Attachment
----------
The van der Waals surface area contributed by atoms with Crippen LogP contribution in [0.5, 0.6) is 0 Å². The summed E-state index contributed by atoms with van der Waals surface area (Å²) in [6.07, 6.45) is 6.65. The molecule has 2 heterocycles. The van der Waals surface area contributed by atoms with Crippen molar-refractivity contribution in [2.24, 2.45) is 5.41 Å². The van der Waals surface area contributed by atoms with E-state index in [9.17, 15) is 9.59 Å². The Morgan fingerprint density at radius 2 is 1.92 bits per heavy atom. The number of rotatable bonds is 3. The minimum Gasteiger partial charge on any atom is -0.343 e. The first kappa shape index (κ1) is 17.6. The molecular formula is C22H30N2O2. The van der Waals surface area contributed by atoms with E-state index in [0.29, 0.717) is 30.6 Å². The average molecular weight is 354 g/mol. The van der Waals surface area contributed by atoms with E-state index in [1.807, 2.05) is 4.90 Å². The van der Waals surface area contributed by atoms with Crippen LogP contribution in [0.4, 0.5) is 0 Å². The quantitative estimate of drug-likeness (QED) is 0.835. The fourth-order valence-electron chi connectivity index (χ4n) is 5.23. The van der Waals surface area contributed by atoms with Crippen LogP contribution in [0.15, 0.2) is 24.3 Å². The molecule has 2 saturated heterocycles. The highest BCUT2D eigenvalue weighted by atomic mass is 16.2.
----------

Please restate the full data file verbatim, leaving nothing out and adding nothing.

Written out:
The van der Waals surface area contributed by atoms with Crippen LogP contribution in [0.5, 0.6) is 0 Å². The summed E-state index contributed by atoms with van der Waals surface area (Å²) in [6.07, 6.45) is 6.65. The molecule has 2 heterocycles. The van der Waals surface area contributed by atoms with Crippen molar-refractivity contribution in [2.24, 2.45) is 5.41 Å². The van der Waals surface area contributed by atoms with E-state index in [9.17, 15) is 9.59 Å². The Morgan fingerprint density at radius 2 is 1.92 bits per heavy atom. The number of rotatable bonds is 3. The minimum Gasteiger partial charge on any atom is -0.343 e. The first kappa shape index (κ1) is 17.6. The molecular formula is C22H30N2O2. The van der Waals surface area contributed by atoms with E-state index in [0.29, 0.717) is 30.6 Å². The average molecular weight is 354 g/mol. The van der Waals surface area contributed by atoms with E-state index in [1.807, 2.05) is 4.90 Å². The van der Waals surface area contributed by atoms with Crippen LogP contribution in [0.4, 0.5) is 0 Å². The quantitative estimate of drug-likeness (QED) is 0.835. The fourth-order valence-electron chi connectivity index (χ4n) is 5.23. The van der Waals surface area contributed by atoms with Crippen LogP contribution in [0.15, 0.2) is 24.3 Å². The molecule has 2 saturated heterocycles. The highest BCUT2D eigenvalue weighted by atomic mass is 16.2.